Modern compound semiconductor devices are usually fabricated in one or more layers of single-crystal material, which are epitaxially grown on a crystalline substrate. Since most of these semiconductors decompose into their constituent components at high temperature, epitaxial growth in its simplest form can be accomplished by transporting individual components to a heated substrate, where they react to form the compound semiconductor. This is the basis of molecular beam epitaxy (MBE), where the process is carried out in an ultrahigh vacuum environment.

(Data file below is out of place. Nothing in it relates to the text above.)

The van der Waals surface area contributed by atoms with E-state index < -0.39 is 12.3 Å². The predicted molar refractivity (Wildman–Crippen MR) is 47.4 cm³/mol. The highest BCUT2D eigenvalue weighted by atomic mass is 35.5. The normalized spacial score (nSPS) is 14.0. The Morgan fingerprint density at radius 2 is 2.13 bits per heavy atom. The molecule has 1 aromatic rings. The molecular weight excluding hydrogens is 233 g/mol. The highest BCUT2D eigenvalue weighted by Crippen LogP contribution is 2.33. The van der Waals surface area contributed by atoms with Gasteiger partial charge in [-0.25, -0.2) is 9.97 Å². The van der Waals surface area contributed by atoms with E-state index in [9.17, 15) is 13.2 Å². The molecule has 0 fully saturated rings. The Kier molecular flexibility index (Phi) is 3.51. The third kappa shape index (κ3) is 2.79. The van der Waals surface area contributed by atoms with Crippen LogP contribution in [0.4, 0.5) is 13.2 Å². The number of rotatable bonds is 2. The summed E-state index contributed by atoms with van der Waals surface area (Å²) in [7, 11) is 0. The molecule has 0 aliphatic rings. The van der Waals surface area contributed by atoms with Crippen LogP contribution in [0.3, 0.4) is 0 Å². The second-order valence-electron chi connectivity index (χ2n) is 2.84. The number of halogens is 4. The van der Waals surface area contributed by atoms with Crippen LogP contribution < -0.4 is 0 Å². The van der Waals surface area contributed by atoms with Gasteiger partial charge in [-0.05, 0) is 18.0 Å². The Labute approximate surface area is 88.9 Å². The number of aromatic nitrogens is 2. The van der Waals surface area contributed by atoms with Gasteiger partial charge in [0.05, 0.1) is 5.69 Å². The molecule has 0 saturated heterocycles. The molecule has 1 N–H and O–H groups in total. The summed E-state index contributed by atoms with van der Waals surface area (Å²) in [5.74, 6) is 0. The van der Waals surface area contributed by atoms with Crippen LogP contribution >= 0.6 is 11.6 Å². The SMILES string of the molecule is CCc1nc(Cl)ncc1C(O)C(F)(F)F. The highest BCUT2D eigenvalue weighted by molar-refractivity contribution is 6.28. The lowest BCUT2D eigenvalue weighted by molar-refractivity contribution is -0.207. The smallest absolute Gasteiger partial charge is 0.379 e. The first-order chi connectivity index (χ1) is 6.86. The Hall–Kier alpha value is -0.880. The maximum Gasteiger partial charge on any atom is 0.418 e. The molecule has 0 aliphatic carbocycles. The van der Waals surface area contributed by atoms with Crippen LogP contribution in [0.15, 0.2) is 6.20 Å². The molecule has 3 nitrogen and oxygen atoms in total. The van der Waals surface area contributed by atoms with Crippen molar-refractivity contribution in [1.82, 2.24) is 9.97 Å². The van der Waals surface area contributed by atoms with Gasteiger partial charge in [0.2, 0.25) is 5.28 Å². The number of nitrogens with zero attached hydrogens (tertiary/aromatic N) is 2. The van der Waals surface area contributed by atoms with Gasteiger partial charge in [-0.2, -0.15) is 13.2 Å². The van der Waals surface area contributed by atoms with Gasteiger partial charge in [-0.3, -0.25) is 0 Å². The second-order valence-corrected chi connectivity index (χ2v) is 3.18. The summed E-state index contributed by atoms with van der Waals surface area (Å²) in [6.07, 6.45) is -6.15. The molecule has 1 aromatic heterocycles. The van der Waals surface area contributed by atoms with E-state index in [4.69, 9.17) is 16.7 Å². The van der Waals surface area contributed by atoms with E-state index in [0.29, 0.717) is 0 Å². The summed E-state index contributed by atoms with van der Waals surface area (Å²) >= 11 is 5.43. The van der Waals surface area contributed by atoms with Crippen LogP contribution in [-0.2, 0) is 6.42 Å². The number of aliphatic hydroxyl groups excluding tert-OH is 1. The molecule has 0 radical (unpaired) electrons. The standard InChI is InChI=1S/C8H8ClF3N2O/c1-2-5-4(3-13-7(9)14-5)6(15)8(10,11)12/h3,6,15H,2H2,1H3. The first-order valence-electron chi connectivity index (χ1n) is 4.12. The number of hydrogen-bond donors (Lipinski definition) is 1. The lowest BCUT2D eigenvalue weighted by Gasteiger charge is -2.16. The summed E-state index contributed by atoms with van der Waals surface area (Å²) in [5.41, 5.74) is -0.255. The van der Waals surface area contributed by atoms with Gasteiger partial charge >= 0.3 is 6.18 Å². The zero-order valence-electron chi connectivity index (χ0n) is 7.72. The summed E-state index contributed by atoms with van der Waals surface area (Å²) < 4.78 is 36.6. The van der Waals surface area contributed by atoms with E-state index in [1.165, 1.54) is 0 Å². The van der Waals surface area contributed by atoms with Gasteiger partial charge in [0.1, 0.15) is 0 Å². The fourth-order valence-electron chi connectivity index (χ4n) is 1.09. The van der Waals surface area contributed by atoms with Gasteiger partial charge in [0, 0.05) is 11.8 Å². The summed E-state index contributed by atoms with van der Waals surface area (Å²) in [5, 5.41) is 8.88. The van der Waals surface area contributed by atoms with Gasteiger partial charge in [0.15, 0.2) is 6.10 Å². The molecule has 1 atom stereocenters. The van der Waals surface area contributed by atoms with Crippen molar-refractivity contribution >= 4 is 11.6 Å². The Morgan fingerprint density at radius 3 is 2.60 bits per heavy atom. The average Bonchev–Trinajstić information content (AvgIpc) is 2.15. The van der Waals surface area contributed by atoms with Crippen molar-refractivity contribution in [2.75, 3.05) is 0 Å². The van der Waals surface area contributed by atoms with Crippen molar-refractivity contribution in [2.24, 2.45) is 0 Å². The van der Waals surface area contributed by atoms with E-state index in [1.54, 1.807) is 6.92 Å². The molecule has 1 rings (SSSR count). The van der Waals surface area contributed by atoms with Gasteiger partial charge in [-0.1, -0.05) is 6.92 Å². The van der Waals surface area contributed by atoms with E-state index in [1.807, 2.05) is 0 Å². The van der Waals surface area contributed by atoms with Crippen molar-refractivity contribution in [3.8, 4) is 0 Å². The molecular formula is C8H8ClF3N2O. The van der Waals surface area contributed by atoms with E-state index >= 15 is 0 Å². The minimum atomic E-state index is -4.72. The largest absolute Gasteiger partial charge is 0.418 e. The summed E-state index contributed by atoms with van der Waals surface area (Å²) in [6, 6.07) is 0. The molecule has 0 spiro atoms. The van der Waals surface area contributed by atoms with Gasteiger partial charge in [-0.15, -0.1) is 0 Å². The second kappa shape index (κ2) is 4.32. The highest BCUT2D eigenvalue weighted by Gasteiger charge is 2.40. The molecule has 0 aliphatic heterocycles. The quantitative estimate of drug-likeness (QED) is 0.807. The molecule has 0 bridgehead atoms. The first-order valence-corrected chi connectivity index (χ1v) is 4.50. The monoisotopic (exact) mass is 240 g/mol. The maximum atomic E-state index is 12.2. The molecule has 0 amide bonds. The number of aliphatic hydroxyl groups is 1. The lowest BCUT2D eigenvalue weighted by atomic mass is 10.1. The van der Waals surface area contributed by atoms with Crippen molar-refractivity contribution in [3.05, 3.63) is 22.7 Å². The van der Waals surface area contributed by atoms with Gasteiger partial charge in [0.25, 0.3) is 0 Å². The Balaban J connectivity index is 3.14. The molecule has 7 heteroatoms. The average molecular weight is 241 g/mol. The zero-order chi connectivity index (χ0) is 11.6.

Growth of these materials in an atmospheric (or reduced pressure) environment is highly advantageous from a commercial point of view. However, this presents a problem, since one of the components usually has a very low vapor pressure. For III-V compounds such as GaAs, AlAs, InAs, and InP, this is the column III component. Consequently, a technique must be provided to transport these elements by means of volatile compounds. This process is known as chemical vapor epitaxy, with halogenic compounds often used as transport agents. One example of this approach is the growth of GaAs from GaCl and AsCl3. During growth, the AsCl3 is made to prereact with gallium to form volatile GaCl, which is stable at elevated temperatures and can be transported to the substrate. High quality GaAs can be made by this process, and it is widely used for making a number of GaAs devices.